Skip to content
Buy parking permits for the Orinda BART parking lot programmatically.
Branch: master
Clone or download
Fetching latest commit…
Cannot retrieve the latest commit at this time.
Type Name Latest commit message Commit time
Failed to load latest commit information.


GitHub Stars GitHub closed issues Twitter license cat


Parking permits for the Orinda BART parking lot sell out sixty days in advance, by 7:00 AM. In early 2018, I developed Permitter on a now-retired MacBook Pro to automate parking-permit purchases for my wife. (I get to the lot at 6:50 AM and therefore don't need a permit.) Since that time, I have run Permitter daily on my Windows PC using Task Scheduler. Five days a week, new permits magically appear in her Select-a-Spot account.

The Permitter stack includes Java, IntelliJ, Selenium WebDriver, and Firefox. I used Katalon Automation Recorder to observe interactions with the parking-website DOM. I strongly endorse that product.

Enjoy a video of Permitter in action.


Permitter requires a credentials file called credentials. This file should have a BART-parking username and password with the format username,password.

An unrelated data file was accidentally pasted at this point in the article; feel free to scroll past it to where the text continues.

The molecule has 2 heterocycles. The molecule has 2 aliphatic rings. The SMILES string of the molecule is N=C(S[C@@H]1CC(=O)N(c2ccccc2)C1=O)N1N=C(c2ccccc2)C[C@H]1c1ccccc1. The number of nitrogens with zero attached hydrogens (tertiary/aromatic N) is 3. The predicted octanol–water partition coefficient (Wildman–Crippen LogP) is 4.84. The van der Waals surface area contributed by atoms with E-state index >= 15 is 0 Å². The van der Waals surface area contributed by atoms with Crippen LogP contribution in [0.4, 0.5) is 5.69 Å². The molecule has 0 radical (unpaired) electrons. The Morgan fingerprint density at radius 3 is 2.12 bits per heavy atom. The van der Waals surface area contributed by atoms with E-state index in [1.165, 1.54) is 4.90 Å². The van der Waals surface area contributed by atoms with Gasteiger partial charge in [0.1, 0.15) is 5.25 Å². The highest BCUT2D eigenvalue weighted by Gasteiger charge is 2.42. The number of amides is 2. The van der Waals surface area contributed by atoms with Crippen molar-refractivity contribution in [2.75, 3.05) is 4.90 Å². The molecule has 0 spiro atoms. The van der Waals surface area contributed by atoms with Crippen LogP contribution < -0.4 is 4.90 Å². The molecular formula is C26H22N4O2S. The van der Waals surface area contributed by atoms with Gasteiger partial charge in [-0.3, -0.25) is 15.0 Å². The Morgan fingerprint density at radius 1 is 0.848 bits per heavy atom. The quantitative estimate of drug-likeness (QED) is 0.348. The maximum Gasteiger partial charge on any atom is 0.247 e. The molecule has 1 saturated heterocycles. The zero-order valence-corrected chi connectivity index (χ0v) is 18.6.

Permitter can exclude holidays and vacations from purchase. See exclude.xml for how.

Permitter's repo has the MacOS Firefox Selenium WebDriver, geckodriver, but for other operating systems or browsers, use the appropriate driver.

If you are running on Windows, replace the string geckodriver in with geckodriver.exe.

As of April 6, 2019, Permitter is known to work with the following versions:

  • IntelliJ IDEA: 2019.1
  • JDK: 8, Update 201
  • Selenium WebDriver for Java: 3.141.59
  • geckodriver: 0.24.0
  • MacOS: 10.14.4
  • Windows: 10.0.17763.404
  • Firefox: 66.0.2

Technical Notes has the main method.

The Safari and Chrome Selenium WebDrivers did not work for me, which is why I used the Firefox Selenium WebDriver. YMMV.

In my initial efforts to solve the purchasing problem, I tried Permitter, a Ruby app. I ultimately decided to implement something else because I am not fond of Ruby's syntax. That said, I thank Permitter's developer, Jeff Kowalski, for demonstrating that this automation is possible.

As a Swift developer, I was inclined to use WKZombie, but I could not get forms to work, perhaps because of this issue.

Future Plans

The credentials-reading code assumes that the credentials do not contain a comma. If my wife's credentials ever gain a comma, I might use XML for the credentials file, which would allow a comma.

Results of attempts to purchase permits currently go to a log file. Successfully purchased permits are also stored in BART's backend. For more-timely notice of results, however, I would like to send a push notification.

You can’t perform that action at this time.